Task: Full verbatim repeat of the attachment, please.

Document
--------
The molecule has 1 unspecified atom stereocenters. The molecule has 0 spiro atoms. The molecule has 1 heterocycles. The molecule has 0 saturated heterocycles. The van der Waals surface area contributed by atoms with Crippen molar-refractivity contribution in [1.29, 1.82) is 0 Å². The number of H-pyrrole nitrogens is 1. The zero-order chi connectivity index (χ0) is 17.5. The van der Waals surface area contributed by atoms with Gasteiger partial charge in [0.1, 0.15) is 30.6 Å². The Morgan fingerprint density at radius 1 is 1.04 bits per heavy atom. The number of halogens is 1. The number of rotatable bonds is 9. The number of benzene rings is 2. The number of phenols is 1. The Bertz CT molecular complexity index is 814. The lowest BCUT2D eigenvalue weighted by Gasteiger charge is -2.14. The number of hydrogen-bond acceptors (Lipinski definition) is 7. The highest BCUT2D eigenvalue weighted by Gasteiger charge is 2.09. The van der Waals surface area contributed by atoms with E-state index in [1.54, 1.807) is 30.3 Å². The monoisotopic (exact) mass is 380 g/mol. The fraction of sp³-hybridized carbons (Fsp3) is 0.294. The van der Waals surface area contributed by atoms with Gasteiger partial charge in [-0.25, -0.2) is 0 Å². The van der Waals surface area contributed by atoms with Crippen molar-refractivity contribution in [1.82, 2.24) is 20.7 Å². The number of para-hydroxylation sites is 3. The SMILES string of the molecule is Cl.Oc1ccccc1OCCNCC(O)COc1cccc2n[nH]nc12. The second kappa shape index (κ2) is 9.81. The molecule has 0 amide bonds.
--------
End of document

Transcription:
The molecule has 1 unspecified atom stereocenters. The molecule has 0 spiro atoms. The molecule has 1 heterocycles. The molecule has 0 saturated heterocycles. The van der Waals surface area contributed by atoms with Crippen molar-refractivity contribution in [1.29, 1.82) is 0 Å². The number of H-pyrrole nitrogens is 1. The zero-order chi connectivity index (χ0) is 17.5. The van der Waals surface area contributed by atoms with Gasteiger partial charge in [0.1, 0.15) is 30.6 Å². The Morgan fingerprint density at radius 1 is 1.04 bits per heavy atom. The number of halogens is 1. The number of rotatable bonds is 9. The number of benzene rings is 2. The number of phenols is 1. The Bertz CT molecular complexity index is 814. The lowest BCUT2D eigenvalue weighted by Gasteiger charge is -2.14. The number of hydrogen-bond acceptors (Lipinski definition) is 7. The highest BCUT2D eigenvalue weighted by Gasteiger charge is 2.09. The van der Waals surface area contributed by atoms with E-state index in [1.54, 1.807) is 30.3 Å². The monoisotopic (exact) mass is 380 g/mol. The fraction of sp³-hybridized carbons (Fsp3) is 0.294. The van der Waals surface area contributed by atoms with Gasteiger partial charge in [-0.25, -0.2) is 0 Å². The van der Waals surface area contributed by atoms with Crippen molar-refractivity contribution in [1.82, 2.24) is 20.7 Å². The number of para-hydroxylation sites is 3. The SMILES string of the molecule is Cl.Oc1ccccc1OCCNCC(O)COc1cccc2n[nH]nc12. The second kappa shape index (κ2) is 9.81. The molecule has 0 amide bonds.